Reporters on the Job
ON THE STAKEOUT: While reporting on today's story about the use of torture in Afghanistan (this page), the Monitor's Scott Baldauf noticed a curious development in Kabul: unlicensed cars with black-tinted windows. Curious, Scott says, because these "shady cars" are unregistered and, therefore, illegal in the country under President Hamid Karzai.Skip to next paragraph
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Where did he see these unlawful vehicles? "On about my 10th trip to Amniat [Afghan intelligence] headquarters," Scott says, "trying yet again, in vain, to get an interview with an Amniat official, it occurred to me whom all these unmarked and tinted vehicles belonged to: Amniat. Sitting in the waiting room at the front gate, day after day, I counted dozens of these cars speeding in and out of Amniat headquarters, carrying Afghan intelligence agents to and from their assignments."
Scott wonders what this says about Karzai's control of his own capital, let alone the rest of the country.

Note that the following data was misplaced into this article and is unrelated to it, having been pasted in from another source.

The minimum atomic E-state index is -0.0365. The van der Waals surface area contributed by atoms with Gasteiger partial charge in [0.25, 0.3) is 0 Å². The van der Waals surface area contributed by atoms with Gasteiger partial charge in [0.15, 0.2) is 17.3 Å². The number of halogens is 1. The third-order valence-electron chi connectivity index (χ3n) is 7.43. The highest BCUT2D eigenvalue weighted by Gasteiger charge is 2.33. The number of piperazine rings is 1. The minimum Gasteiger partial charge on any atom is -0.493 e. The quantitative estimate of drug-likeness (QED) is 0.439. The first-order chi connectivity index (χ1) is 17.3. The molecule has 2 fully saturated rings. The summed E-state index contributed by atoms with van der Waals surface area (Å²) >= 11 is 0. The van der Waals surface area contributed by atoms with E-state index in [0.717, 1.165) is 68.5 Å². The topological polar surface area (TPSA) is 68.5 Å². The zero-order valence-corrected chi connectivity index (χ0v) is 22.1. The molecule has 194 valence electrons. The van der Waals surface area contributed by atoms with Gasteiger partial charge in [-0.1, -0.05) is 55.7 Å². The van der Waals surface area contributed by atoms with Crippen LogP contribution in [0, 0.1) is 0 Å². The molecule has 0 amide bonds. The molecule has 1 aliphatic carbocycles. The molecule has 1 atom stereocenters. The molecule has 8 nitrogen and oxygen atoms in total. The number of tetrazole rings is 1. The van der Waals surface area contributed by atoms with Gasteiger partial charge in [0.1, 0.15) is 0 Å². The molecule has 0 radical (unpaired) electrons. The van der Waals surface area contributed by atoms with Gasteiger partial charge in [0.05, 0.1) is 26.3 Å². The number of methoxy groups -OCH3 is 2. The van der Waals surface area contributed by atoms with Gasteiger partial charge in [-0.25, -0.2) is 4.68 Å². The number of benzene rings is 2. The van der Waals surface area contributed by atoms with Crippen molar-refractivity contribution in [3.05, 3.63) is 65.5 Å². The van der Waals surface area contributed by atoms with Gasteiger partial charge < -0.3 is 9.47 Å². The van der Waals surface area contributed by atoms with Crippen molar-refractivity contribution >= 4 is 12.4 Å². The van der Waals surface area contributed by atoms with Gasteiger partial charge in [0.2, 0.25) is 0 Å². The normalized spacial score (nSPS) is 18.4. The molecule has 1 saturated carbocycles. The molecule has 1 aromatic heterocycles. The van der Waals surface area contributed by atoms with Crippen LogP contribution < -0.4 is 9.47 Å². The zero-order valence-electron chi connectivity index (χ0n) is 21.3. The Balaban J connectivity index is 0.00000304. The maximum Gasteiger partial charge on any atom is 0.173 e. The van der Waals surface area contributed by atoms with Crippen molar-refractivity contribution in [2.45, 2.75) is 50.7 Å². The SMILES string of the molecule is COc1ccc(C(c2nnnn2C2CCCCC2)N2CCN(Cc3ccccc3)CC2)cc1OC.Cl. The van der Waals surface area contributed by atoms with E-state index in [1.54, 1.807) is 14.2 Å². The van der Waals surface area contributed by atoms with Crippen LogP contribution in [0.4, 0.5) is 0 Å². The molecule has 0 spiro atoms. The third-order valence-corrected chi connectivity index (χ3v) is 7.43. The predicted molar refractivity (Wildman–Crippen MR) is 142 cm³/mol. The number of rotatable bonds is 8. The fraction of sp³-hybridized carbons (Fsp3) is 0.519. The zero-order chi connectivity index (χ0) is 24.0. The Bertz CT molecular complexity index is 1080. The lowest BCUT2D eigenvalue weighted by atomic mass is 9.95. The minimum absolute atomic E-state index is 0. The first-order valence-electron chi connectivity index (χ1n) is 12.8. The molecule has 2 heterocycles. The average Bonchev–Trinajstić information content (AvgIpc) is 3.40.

PLAYING IN THE SMOG: Moscow correspondent Scott Peterson has felt the impact of smog as much as any other resident of Russia's capital (page 5). "Daddy, we want to go outside to play!" has been a steady refrain from two of his children throughout the long, smog-filled summer.
Scott uses the outline of the traffic police headquarters building across a nearby park as a standard for measuring air quality. When he can see the building clearly, he takes his 8-1/2-month-old son along for rock climbing at a limestone aqueduct and his two older children, 5- and 7-years-old, head off to soccer.
But if the outline of the building is hazy as it has been happening all too often for his youngsters' tastes recently nobody is allowed outside. His two older children are then piled into the car and taken for a swim at the indoor pool in the American embassy compound.
David S. Hauck